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Private Raymond A BOURNE 1733972 MID

Text of Citation for award of Mentioned-in-Despatches to Private Raymond A Bourne 1733972

Private Raymond Bourne enlisted in the Regular Army Supplement (National Service) on 7th February 1968 and was allotted to the Royal Australian Infantry. He was posted to 9th Battalion, The Royal Australian Regiment on 18th April 1968 and arrived in Vietnam on 20th November 1968.

In October 1969, Private Bourne was a member of a small detachment from the battalion engaged on a civil aid project in southern Phuoc Tuy Province.

The detachment was based by night at a United States Special Forces training camp.

At 1930 hours on 20th October 1969, a group of Special Force trainees of various nationalities with American instructors left the camp to move to a nearby range for a night firing practice. On entering the range, the party initiated two enemy laid mines which killed three and wounded 21 others, including three Americans.

On hearing the explosion, Private Bourne immediately ran from the camp to the range despite the presence of other mines in the area. With complete disregard for his own safety, he moved amongst the wounded, giving first aid and assisting in their evacuation. By his prompt and courageous action and his skilful first aid, Private Bourne undoubtedly set a fine example and earned the respect of the whole Special Force group.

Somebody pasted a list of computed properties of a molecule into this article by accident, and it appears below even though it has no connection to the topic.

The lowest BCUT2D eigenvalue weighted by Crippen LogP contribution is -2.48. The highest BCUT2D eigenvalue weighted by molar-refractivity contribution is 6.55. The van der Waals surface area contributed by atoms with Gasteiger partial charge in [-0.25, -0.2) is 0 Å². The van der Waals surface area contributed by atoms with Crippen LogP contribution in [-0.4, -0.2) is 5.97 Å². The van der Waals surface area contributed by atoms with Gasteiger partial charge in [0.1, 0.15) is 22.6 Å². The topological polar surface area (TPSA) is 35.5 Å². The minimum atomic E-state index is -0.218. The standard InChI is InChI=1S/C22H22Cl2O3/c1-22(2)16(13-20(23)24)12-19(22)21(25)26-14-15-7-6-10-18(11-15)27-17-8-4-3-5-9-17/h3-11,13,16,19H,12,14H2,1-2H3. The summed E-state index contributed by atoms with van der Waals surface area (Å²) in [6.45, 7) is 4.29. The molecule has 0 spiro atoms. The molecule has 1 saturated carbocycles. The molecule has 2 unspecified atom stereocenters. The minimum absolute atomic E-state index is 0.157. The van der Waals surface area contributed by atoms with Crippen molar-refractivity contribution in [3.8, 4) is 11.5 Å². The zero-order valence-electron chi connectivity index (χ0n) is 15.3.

His conduct reflects great credit on himself and the Australian Army


Sergeant Lindsay Elgar 1410746 MID

Sergeant Lindsay Elgar was a well liked and competent NCO of 102 Field Battery. He is best described through the testimomals given at his funeral:

1. RSM Les Partridge: Algie was an unassuming Gunner but trained his Gun Crew to the utmost of his ability and to such an extent that they became one of the best in the Regiment. He taught them not only to be excellent gunners but inspired that other great Aussie tradition, to become MATES and this friendship has lasted over 40 years. This was evident by the fact that at each Battery or Regimental Reunion, the members of Charlie Gun Detachment were there to be with him and to show that love and respct that endeared him to his Gunners.

2. Captain David Brook: At the time of Coral, I was Battery Captain of the battery and a such, I commanded the gun position. There is no doube that in my mind, Algie and Charlie Gun were the most professional of all and this was achieved by Algie instilling in all members of the detachment that 'near enough is never good enough'. He was a true 'Gentleman of the Artillery'.

3. Glen Elgar (brother): After his discharge from the army, Lindsay worked as a cleaner for the North Rockhampton Nursing Home for 22 years but he was more than just a cleaner. He was President of the Friends of the North Rockhampton Nursing Home and worked tirelessly to raise money to make life comfortable for the patients in the home. He was much loved by his work colleagures who continued to keep in touch aftr his retirement.

Lindsay also served as a volunteer for Rockhampton Legacy and was a great favourite of the widows of the Laurel Club Ladies. As a Legatee, he would visit newly widowed ladies to help them through the mountain of paper work and strong friendships were formed. He was a member of Legacy from 1991 until his untimely death in 2009


Neville TICKNER 16956